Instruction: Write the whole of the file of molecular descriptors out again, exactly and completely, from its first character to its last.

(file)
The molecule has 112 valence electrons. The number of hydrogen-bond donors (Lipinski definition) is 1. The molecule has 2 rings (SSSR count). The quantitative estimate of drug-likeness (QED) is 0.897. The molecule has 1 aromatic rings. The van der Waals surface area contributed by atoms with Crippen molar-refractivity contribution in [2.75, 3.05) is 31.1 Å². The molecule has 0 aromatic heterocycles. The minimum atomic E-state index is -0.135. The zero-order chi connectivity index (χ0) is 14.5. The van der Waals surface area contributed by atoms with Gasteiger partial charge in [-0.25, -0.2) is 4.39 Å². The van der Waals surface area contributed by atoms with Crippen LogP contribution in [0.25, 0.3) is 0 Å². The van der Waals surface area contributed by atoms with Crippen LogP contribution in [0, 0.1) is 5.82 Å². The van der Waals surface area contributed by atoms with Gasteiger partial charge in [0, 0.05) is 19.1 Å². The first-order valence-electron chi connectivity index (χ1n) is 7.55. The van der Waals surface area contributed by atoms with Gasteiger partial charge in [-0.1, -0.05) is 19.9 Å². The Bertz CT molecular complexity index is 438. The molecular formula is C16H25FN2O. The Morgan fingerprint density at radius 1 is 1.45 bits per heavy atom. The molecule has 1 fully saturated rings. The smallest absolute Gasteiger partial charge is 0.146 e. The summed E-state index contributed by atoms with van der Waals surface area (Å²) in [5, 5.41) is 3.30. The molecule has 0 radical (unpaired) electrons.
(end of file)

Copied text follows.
The molecule has 112 valence electrons. The number of hydrogen-bond donors (Lipinski definition) is 1. The molecule has 2 rings (SSSR count). The quantitative estimate of drug-likeness (QED) is 0.897. The molecule has 1 aromatic rings. The van der Waals surface area contributed by atoms with Crippen molar-refractivity contribution in [2.75, 3.05) is 31.1 Å². The molecule has 0 aromatic heterocycles. The minimum atomic E-state index is -0.135. The zero-order chi connectivity index (χ0) is 14.5. The van der Waals surface area contributed by atoms with Gasteiger partial charge in [-0.25, -0.2) is 4.39 Å². The van der Waals surface area contributed by atoms with Crippen LogP contribution in [0.25, 0.3) is 0 Å². The van der Waals surface area contributed by atoms with Crippen LogP contribution in [0, 0.1) is 5.82 Å². The van der Waals surface area contributed by atoms with Gasteiger partial charge in [0, 0.05) is 19.1 Å². The first-order valence-electron chi connectivity index (χ1n) is 7.55. The van der Waals surface area contributed by atoms with Gasteiger partial charge in [-0.1, -0.05) is 19.9 Å². The Bertz CT molecular complexity index is 438. The molecular formula is C16H25FN2O. The Morgan fingerprint density at radius 1 is 1.45 bits per heavy atom. The molecule has 1 fully saturated rings. The smallest absolute Gasteiger partial charge is 0.146 e. The summed E-state index contributed by atoms with van der Waals surface area (Å²) in [5, 5.41) is 3.30. The molecule has 0 radical (unpaired) electrons.